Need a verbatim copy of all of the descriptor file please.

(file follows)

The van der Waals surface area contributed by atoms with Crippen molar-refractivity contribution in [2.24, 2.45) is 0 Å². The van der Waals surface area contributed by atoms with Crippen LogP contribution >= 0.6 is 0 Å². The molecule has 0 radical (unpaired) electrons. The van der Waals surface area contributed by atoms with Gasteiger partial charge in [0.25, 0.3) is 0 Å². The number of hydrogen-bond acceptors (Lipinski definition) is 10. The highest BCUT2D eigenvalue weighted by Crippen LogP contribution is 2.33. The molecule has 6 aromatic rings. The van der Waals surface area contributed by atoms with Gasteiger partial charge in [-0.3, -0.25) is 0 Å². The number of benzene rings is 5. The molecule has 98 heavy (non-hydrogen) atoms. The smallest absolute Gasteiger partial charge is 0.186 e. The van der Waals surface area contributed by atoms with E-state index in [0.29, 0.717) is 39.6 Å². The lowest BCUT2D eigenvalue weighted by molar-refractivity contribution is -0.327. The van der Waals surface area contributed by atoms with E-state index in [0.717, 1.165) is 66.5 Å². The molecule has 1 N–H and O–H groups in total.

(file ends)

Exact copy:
The van der Waals surface area contributed by atoms with Crippen molar-refractivity contribution in [2.24, 2.45) is 0 Å². The van der Waals surface area contributed by atoms with Crippen LogP contribution >= 0.6 is 0 Å². The molecule has 0 radical (unpaired) electrons. The van der Waals surface area contributed by atoms with Gasteiger partial charge in [0.25, 0.3) is 0 Å². The number of hydrogen-bond acceptors (Lipinski definition) is 10. The highest BCUT2D eigenvalue weighted by Crippen LogP contribution is 2.33. The molecule has 6 aromatic rings. The van der Waals surface area contributed by atoms with Gasteiger partial charge in [-0.3, -0.25) is 0 Å². The number of benzene rings is 5. The molecule has 98 heavy (non-hydrogen) atoms. The smallest absolute Gasteiger partial charge is 0.186 e. The van der Waals surface area contributed by atoms with E-state index in [0.29, 0.717) is 39.6 Å². The lowest BCUT2D eigenvalue weighted by molar-refractivity contribution is -0.327. The van der Waals surface area contributed by atoms with E-state index in [0.717, 1.165) is 66.5 Å². The molecule has 1 N–H and O–H groups in total.